John Passmore Edwards was born in Blackwater, Cornwall, in 1823 and went on to make a fortune from publishing popular technical magazines like the English Mechanic and Building News. He used his fortune to establish hospitals, convalescent homes, institutes, art galleries and museums, as well as libraries in London and Cornwall. Edwards was also involved in campaigns against slavery, and was a notable opponent of the Boer war. He was a supporter of the Chartist and Temperance movements, and a lifelong advocate of parliamentary reform. He was briefly a member of parliament for Salisbury, where he opposed the interventionist policies of the British government in Egypt. Passmore Edwards believed that by ‘funding the ladder’ through bequests and philanthropy the poor might be encouraged to ‘climb’; his legacy is the extraordinary number of buildings, many bearing his name, that support this passionate belief.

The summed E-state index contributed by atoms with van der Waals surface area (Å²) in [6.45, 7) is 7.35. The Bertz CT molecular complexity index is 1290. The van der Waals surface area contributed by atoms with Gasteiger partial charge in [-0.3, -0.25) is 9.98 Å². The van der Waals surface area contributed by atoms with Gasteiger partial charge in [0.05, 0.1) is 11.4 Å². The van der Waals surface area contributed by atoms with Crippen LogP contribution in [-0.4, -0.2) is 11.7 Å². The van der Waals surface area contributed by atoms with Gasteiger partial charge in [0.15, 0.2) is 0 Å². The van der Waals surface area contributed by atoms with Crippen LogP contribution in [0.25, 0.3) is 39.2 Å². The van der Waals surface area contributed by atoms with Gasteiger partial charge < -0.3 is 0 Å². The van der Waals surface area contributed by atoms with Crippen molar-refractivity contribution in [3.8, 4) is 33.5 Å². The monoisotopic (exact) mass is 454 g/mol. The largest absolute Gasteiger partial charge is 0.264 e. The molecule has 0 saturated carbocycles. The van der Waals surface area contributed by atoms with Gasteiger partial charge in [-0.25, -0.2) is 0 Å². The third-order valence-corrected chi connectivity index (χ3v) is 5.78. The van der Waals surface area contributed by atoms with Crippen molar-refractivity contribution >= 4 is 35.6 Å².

About the author
Dean Evans worked in local government and for the Environment Agency. He became involved in the restoration of the Blackwater Institute, one of Passmore Edwards’ earliest bequests, and developed a project to celebrate the centenary of Edwards’ death. He has written numerous articles on Passmore Edwards and addressed history groups in Cornwall and London. He lives in Cornwall.